Now MIT Technology Review assembled a team of four experts: a legal scholar, an IVF expert, an embryologist and a gene-editing specialist and had them review the as-yet unpublished scientific paper He Jiankui wrote about the process.  Significant concerns have been raised in this review, including whether or not they were actually successful in making these two human beings HIV resistant at all.

The paper has not been accepted for publication so far.

29leaks: Biggest data dump since Panama Papers on elites shady deals

This one has been brewing for a while when British company Formations House experienced a data breach over 100 GB in size, including emails, SQL dumps and other details of how super-rich elites hide their money. Boing Boing described Formations House as “a shell company factory”, think Panama Papers all over again. Various reporting agencies have been sifting through the data for awhile and will commence reporting their findings imminently.

The data was leaked to the Distributed Denial of Secrets activist group and is visible here and here.

Readhttps://boingboing.net/2019/07/25/formations-house.html

 

Why ISOC sold the .ORG TLD to a private equity firm

Since our coverage of the .ORG sale to a private equity firm in #AxisOfEasy 123 and again in AoE 124, including the disclosure that I sit on the board of the Internet Society Canadian Chapter, I’ve since had the opportunity to discuss the transaction with the chairman of the Canadian chapter. Further, I did some more research and found more details on the transaction.

From there I wrote a much longer analysis of it on the blog which also incited a vigorous discussion thread on Hackernews.

HN thread: https://news.ycombinator.com/item?id=21723682

Customer looking for upstream ISP in Los Angeles, CA

In the spirit of our coverage of Micro-ISPs, we have a client in Los Angeles who is fed up with his upstream after it underwent a string of serial acquisitions (it got eaten by a bigger fish, who got eaten by an ever bigger fish, etc)

If there are any indie micro-ISPs left in LA our guy is looking for SDSL or comparable connectivity with a /28 of IP space.

Hit me up if you can help and we’ll put you in touch.

2 responses to “[Axis of Easy] #SaveDotOrg: Why ISOC Sold The .ORG TLD To A Private Equity Firm”

  1. Avatar Ron says:

    Milton Freidman?

  2. Avatar CJ Smith says:

    Re: How DNS-over-HTTPS would affect net neutrality

    On DNS-over-HTTPS, we need to dig deeper.

    Everything here is right on the mark, but from what I have read, there are deep technical and environmental concerns that suggest DNS- over-HTTPS has seriously problematic side effects compared to DNS-over-TLS. I get the impression that there is a large chunk of the discussion goes in the direction of “if those ISPs want to block this DoH thing, it must be good”. The prevalence of “bad objections” does not automatically make the target of those objections “good”. Or an alternate cliche – the enemy of my enemy is not automatically my friend.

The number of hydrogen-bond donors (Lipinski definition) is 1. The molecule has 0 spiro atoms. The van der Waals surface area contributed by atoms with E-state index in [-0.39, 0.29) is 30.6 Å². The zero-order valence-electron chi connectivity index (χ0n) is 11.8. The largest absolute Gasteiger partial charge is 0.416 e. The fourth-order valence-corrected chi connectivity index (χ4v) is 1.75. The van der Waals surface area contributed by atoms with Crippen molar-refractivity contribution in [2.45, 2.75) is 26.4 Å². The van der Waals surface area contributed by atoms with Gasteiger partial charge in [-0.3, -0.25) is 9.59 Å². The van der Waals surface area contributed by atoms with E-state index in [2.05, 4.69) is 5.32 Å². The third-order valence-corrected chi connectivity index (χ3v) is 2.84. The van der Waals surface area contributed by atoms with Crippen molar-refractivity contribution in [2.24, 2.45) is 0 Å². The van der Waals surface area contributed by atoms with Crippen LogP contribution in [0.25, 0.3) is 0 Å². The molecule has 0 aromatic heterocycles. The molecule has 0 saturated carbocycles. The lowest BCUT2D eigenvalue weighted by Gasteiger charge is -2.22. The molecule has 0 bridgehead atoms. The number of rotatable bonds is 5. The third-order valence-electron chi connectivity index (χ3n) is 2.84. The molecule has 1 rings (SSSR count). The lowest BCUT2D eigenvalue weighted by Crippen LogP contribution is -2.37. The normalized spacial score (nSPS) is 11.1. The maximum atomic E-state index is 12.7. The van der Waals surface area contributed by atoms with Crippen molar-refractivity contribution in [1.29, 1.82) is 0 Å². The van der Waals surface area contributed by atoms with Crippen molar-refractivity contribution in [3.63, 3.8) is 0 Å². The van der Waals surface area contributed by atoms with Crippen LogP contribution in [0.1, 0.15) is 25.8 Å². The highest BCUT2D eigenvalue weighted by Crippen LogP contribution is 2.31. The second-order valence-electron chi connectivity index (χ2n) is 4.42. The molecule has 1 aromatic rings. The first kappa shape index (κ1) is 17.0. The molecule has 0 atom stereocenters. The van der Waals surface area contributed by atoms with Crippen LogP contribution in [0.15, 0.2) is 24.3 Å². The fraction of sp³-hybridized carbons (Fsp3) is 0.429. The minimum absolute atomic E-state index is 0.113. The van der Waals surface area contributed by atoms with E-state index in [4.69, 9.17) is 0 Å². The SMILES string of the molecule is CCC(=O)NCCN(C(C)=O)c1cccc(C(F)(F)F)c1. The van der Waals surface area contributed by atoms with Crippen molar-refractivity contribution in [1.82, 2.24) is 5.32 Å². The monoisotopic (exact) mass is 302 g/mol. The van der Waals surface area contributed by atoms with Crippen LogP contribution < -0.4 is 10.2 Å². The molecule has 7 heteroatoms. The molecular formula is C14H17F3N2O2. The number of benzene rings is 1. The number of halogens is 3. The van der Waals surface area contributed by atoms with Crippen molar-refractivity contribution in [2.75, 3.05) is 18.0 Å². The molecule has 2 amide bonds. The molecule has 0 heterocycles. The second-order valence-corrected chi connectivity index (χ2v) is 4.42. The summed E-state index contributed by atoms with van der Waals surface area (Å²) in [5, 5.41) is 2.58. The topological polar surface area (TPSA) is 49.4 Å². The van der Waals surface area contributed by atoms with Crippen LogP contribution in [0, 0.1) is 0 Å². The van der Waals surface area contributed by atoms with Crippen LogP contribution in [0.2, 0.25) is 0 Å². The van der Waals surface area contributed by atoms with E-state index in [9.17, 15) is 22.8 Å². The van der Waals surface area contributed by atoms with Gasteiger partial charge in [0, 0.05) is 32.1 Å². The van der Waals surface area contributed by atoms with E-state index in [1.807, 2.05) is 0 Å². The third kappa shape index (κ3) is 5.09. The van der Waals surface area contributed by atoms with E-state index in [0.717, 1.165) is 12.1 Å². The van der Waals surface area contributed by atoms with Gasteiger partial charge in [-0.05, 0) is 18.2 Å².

Bert’s blog entry heads in that direction, although he doesn’t really touch on the side effects of DoH being widely implemented. And the last current comment there (Dec5,8:06) falls straight into the pit, suggesting that if too much centralization is the problem, widespread DoH would deal with it. The comment even treats DNS-over-HTTPS and DNS-over-TLS as equivalent, when a careful and wider reading suggests that the two are anything but equivalent either as individual solutions or widespread solutions.

    Trying looking up what Paul Vixie has written, and follow some of those threads. Look up the use of DNS-over-HTTPS for exfiltration. A lot of it relates to enterprise concerns, which although valid, might seem to be out of scope for small scale users. Think through what those same concerns mean on a home network of a few computers, a few phones, a few smart TVs, and a half dozen IoT devices.

    A notable part of the problem is that the one thing DNS-over-HTTPS does do – prevent on the wire interception – causes significant small-network problems down the road. As an example, on my home network, I use a subscribed DNS service – and any attempts to use port 53 to go around the router’s DNS server are blocked. This means I can review logs and see what requests are being made. With DNS-over-HTTPS, DNS is now on port 443, so DNS is indistinguishable from browser traffic. This might be good for your browser – but it is also good for any malware on your system or small network, and also good for any unsavoury IoT devices that someone has hooked up.

    Remember that it is possible to use recursive DNS to exfiltrate data, not just to contact a C&C server. Now the malicious stuff doesn’t even need a matching website – they can just exfiltrate using Google or CloudFlare.

    In my view, the worst part is that at least I can deal with the centralization issues on my end by making specific choices in my browser, in my system, and in my network, both with DNS destination and protocol choices, and maybe even with a VPN. But if DNS-over-HTTPS becomes widespread, I can do almost nothing to deal with the negative side effects that follow relating to malicious use of the protective features. Even a VPN would still basically tunnel any malicious DNS-over-HTTPS traffic out to an endpoint, where it can continue on it’s way, while remaining invisible to me the entire time.